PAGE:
This year was different
The Iowa caucuses this year are a complicated process involving three different vote counts. For the first time, the state Democratic Party is supposed to be publicly reporting two different raw vote totals for every candidate (one with all candidates in the mix and one after those who did not get at least 15 percent of the vote were eliminated) as well as the number of delegates each candidate actually wins in the final vote total.
Some were worrying about chaos at the caucuses even before voting began, and by Monday afternoon, reports were trickling out about problems with the mobile app that precinct chairs were supposed to be using to report their results.
Why the Iowa delay matters
Iowa is not a particularly delegate-rich state; its significance comes from its first-in-the-nation status, which gives it an ability to reshape expectations among the media, donors, and political partisans. Winning Iowa doesn’t put you on track, on its own, to amassing an unbeatable number of delegates. It just feeds a narrative, and when it comes to Iowa, perception really is reality.
Under those circumstances, the later the results — and the more the conversation focuses on the process — the less time the winner has to capitalize.
But more broadly, the delay also appeared to be undermining the legitimacy of the caucus process — including both high-profile critiques of Iowa’s first-in-the-nation status and conspiracy theories that the party was somehow rigging the election.
The Iowa caucuses have long been a target of criticism for being too unrepresentative of the country and too inaccessible. Now critics and skeptics have another charge to add to the pile: the caucuses were a mess.
As early as 8:48 pm Eastern time, the New York Times was already reporting that problems with the app were giving rise to conspiracy theories.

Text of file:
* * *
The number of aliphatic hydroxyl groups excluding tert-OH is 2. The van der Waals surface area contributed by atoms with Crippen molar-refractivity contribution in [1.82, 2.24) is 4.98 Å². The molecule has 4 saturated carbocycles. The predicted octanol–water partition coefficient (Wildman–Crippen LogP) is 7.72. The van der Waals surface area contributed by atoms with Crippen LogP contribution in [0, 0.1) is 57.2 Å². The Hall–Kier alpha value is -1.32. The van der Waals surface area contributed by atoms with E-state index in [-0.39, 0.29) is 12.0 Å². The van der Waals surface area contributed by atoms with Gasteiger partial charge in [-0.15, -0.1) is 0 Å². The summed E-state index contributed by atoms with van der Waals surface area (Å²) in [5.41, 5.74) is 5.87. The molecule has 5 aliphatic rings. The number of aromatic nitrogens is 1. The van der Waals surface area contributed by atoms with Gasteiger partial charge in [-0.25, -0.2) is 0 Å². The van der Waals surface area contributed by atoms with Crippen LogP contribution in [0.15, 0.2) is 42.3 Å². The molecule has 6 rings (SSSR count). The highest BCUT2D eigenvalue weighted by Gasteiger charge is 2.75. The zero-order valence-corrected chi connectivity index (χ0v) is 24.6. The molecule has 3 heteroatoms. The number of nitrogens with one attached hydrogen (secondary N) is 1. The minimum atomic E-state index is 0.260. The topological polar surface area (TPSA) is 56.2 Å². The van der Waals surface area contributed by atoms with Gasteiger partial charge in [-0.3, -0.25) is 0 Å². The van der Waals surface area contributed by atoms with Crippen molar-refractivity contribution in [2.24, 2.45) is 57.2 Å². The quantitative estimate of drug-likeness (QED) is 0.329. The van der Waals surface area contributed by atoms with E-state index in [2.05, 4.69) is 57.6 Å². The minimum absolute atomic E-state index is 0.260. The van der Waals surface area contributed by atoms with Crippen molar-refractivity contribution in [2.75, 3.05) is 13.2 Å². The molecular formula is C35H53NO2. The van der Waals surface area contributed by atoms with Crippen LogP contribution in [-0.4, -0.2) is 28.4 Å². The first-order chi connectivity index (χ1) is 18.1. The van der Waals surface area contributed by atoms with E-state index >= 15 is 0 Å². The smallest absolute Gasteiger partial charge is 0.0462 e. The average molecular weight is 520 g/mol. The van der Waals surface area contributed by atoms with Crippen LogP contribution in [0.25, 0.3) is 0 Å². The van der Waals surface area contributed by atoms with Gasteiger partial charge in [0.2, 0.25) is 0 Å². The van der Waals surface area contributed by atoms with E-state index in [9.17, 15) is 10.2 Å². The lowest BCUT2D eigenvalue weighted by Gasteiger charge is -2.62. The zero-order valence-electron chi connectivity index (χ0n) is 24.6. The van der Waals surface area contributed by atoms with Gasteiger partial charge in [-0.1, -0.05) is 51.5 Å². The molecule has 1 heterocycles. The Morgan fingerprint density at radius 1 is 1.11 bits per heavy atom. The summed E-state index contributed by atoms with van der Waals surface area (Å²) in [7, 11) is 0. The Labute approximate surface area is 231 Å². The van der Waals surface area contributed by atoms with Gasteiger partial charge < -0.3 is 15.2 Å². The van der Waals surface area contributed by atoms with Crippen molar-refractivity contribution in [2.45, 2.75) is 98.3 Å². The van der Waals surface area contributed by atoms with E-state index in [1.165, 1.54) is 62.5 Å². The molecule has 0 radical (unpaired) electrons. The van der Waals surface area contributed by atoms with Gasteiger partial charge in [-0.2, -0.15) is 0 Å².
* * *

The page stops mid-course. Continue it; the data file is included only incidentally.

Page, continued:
“One of the risks of introducing apps like this, and new technology more generally, into elections, is that problems occur, as they inevitably do,” Matt Blaze, a professor of computer science and law at Georgetown University, told the Times. “People might see this as evidence that the whole system is rigged.”
This view got worse as the night went on. A viral tweet suggested, without evidence, that the app was being used to somehow rig the process against Bernie Sanders. Many of Sanders’s supporters bear a grudge against the party from the 2016 primary, and in the absence of a clear explanation for what’s happening, it’s likely conspiracy theories like these will continue to spread.
Meanwhile, President Trump’s campaign manager Brad Pascale, seized on the delay to suggest that the Democratic Party is rigging things somehow:
Quality control = rigged? https://t.co/rJY3gdRccE— Brad Parscale - Text TRUMP to 88022 (@parscale) February 4, 2020
The Trump campaign has good reason to want to see Democrats divided going into the general election, even if there’s no evidence, so far, of any malice rather than technical difficulties.
But in an emotional and heated election, against the backdrop of a process that many Sanders fans thought was unfair in 2016 and a president who constantly accuses his opponents of cheating, it’s important that the US electoral system seems functional. The Iowa delay seems to be, so far, a step in the wrong direction.